Tacy Kennedy and a model of the <em>Homo naledi</em> jawbone she made at the downtown library's Makerspace.


Tacy Kennedy and a model of the Homo naledi jawbone she made at the downtown library's Makerspace.

Downtown’s DIY Factory

Makerspace Lands at the Library on Mondays

The downtown library is so much more than books anymore. Hong Lieu, the Central Library’s “computer guy” and the testing lead on Call of Duty 3 back in the day, has opened a DIY factory on the main floor. Saddled up with laptops, a turntable, crates of 45s, and several 3-D printers, the do-it-yourself Tech Lab just needs people and their creativity to become Makerspace Santa Barbara on Mondays from 4-7 p.m., an offshoot of Santa Barbara Hackerspace.

Not long ago, Tacy Kennedy of S.B.’s Museum of Natural History brought in a downloaded model file for the lower jaw of Homo naledi, a new type of human ancestor found in South Africa’s Rising Star cave system in 2013. The Homo naledi paper was published in eLifeSciences in September, and Kennedy decided to try out the library’s new 3-D printer — donated by the Orfalea Foundation — to see how close it might come to a casting of the jaw, which would cost much more. “It’s usable,” she said of the 3-D model, for researchers or a class to compare to other hominid jawbones, though it lacks the fine detail of a cast.

But that “just try it out” ethic dominates Makerspace. At the library, kids fool around with the software program Tinkercad, often building things like “creepers” from the video game Minecraft to produce on the 3-D printers. Many had never seen, much less operated, a record player before, Lieu said. They reveled in learning how the scritching noise was made. The 45s from the 1950s through 1980s are introducing the kids to music new to them while they play around with beatmatching.

SB Hackerspace member Nick Winter has volunteered to keep the older of the Anapamu Street library’s three printers going, and Mack Fixler shows up to help the kids most afternoons. He said one of the coolest things he saw a kid design was something that would let her friend, who uses a walker, grab her walker more easily. “She drew it out, designed it, took spheres, put it together, generated the negative space [on Tinkercad], and the library printed it out,” he said.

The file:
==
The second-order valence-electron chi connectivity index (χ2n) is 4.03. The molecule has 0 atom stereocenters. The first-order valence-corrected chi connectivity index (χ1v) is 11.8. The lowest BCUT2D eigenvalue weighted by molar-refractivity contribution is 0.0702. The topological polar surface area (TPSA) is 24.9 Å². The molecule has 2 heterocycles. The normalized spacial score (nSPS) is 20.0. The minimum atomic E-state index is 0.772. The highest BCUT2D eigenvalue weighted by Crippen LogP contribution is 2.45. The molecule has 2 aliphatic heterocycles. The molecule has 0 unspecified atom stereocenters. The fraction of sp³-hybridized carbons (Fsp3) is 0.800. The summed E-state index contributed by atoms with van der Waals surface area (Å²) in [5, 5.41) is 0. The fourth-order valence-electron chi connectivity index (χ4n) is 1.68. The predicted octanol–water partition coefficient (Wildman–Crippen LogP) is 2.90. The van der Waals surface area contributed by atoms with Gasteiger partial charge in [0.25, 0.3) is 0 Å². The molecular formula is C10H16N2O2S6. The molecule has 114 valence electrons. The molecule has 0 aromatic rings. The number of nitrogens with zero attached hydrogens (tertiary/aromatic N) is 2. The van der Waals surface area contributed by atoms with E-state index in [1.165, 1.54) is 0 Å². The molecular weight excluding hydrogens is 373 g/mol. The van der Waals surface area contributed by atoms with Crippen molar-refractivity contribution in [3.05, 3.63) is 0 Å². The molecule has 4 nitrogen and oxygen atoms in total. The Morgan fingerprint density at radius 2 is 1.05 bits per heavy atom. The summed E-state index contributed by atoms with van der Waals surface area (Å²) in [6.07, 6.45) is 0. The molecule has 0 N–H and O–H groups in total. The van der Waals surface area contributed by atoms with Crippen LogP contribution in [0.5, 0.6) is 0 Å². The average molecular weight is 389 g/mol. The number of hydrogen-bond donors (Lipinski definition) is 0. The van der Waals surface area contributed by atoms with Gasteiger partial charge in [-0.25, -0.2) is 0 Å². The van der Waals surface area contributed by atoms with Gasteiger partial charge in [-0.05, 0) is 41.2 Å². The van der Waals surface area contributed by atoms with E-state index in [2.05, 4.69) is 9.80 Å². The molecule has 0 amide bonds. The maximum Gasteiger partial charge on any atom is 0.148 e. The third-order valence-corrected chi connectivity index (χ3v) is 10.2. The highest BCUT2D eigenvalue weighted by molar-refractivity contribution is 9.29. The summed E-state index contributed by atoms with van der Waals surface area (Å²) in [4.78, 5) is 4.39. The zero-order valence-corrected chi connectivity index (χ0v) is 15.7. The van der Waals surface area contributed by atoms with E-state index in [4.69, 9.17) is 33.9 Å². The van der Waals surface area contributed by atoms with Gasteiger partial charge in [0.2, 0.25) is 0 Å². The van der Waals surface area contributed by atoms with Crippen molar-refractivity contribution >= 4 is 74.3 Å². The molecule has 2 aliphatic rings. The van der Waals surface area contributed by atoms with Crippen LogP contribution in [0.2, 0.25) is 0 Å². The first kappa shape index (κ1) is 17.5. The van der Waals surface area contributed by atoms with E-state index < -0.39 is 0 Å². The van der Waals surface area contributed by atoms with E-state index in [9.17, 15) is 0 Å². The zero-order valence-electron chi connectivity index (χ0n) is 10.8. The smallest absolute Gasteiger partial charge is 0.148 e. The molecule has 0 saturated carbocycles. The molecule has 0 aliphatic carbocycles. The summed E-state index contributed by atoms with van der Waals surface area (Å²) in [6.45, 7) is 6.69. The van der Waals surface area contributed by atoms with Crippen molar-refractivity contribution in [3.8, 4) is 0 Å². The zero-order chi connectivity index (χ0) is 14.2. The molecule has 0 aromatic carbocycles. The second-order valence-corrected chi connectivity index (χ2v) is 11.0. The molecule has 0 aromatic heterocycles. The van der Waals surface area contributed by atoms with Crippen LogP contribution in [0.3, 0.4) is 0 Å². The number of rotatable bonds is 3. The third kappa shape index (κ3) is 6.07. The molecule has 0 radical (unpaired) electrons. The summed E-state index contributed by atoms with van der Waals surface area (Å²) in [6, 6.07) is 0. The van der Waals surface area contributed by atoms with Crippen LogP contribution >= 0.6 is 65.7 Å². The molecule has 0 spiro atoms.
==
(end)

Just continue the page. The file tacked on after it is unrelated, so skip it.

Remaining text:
A lot of kids and some adults show up to the Minecraft and deejay sessions that Lieu runs, letting things get a little noisy at the library on Monday afternoons. “It’s about creation,” said Lieu enthusiastically. “It’s about pushing ideas as far as they’ll go.”

Mostly adults and some kids go to Santa Barbara Hackerspace, which is located out on Thornwood in Goleta’s Old Town. The group donated the library’s first 3-D printer to help get their new branch in town off the ground. The Goleta location contains a big shop area with tools and machinery for metalworking and woodworking in their “noisy” room, as well as spaces for their knitters and sewers, soft circuiters (who embed electronics in fabric), and performance artists, said organizer-in-chief Mike “Swiss” Bales. The group has been around since 2010.

They’ll start sponsoring Take-It-Apart Tuesdays at the library next month.

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